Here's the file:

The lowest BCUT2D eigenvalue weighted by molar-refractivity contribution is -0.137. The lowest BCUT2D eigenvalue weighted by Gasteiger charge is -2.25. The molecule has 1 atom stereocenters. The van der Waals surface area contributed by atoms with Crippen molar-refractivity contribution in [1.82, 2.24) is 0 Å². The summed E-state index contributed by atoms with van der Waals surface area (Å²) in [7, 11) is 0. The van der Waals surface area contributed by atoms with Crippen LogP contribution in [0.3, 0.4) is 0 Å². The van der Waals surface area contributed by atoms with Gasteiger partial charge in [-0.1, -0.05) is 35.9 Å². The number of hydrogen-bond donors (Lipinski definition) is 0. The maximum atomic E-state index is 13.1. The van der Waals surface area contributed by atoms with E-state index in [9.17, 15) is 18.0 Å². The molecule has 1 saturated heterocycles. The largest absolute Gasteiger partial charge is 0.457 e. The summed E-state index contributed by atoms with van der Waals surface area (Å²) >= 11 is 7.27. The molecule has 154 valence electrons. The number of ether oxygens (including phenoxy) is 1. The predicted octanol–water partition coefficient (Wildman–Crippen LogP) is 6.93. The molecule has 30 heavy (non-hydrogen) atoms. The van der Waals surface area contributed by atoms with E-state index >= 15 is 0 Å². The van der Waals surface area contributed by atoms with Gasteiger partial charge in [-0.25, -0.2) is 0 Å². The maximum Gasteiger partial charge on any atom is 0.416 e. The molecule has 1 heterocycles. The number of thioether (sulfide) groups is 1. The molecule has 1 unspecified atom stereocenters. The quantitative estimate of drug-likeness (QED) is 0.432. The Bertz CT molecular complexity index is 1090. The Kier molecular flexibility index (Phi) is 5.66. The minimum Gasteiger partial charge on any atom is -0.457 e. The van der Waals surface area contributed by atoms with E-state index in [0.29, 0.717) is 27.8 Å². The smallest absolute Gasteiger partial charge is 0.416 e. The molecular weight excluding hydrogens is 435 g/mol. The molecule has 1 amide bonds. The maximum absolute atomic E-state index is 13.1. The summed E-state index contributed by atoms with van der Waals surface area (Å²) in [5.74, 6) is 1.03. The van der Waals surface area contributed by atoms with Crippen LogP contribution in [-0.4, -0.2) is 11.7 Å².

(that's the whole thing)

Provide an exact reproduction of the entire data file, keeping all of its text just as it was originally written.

The lowest BCUT2D eigenvalue weighted by molar-refractivity contribution is -0.137. The lowest BCUT2D eigenvalue weighted by Gasteiger charge is -2.25. The molecule has 1 atom stereocenters. The van der Waals surface area contributed by atoms with Crippen molar-refractivity contribution in [1.82, 2.24) is 0 Å². The summed E-state index contributed by atoms with van der Waals surface area (Å²) in [7, 11) is 0. The van der Waals surface area contributed by atoms with Crippen LogP contribution in [0.3, 0.4) is 0 Å². The van der Waals surface area contributed by atoms with Gasteiger partial charge in [-0.1, -0.05) is 35.9 Å². The number of hydrogen-bond donors (Lipinski definition) is 0. The maximum atomic E-state index is 13.1. The van der Waals surface area contributed by atoms with E-state index in [9.17, 15) is 18.0 Å². The molecule has 1 saturated heterocycles. The largest absolute Gasteiger partial charge is 0.457 e. The summed E-state index contributed by atoms with van der Waals surface area (Å²) >= 11 is 7.27. The molecule has 154 valence electrons. The number of ether oxygens (including phenoxy) is 1. The predicted octanol–water partition coefficient (Wildman–Crippen LogP) is 6.93. The molecule has 30 heavy (non-hydrogen) atoms. The van der Waals surface area contributed by atoms with E-state index >= 15 is 0 Å². The van der Waals surface area contributed by atoms with Gasteiger partial charge in [-0.25, -0.2) is 0 Å². The maximum Gasteiger partial charge on any atom is 0.416 e. The molecule has 1 heterocycles. The number of thioether (sulfide) groups is 1. The molecule has 1 unspecified atom stereocenters. The quantitative estimate of drug-likeness (QED) is 0.432. The Bertz CT molecular complexity index is 1090. The Kier molecular flexibility index (Phi) is 5.66. The minimum Gasteiger partial charge on any atom is -0.457 e. The van der Waals surface area contributed by atoms with E-state index in [0.29, 0.717) is 27.8 Å². The smallest absolute Gasteiger partial charge is 0.416 e. The molecular weight excluding hydrogens is 435 g/mol. The molecule has 1 amide bonds. The maximum absolute atomic E-state index is 13.1. The summed E-state index contributed by atoms with van der Waals surface area (Å²) in [5.74, 6) is 1.03. The van der Waals surface area contributed by atoms with Crippen LogP contribution in [-0.4, -0.2) is 11.7 Å².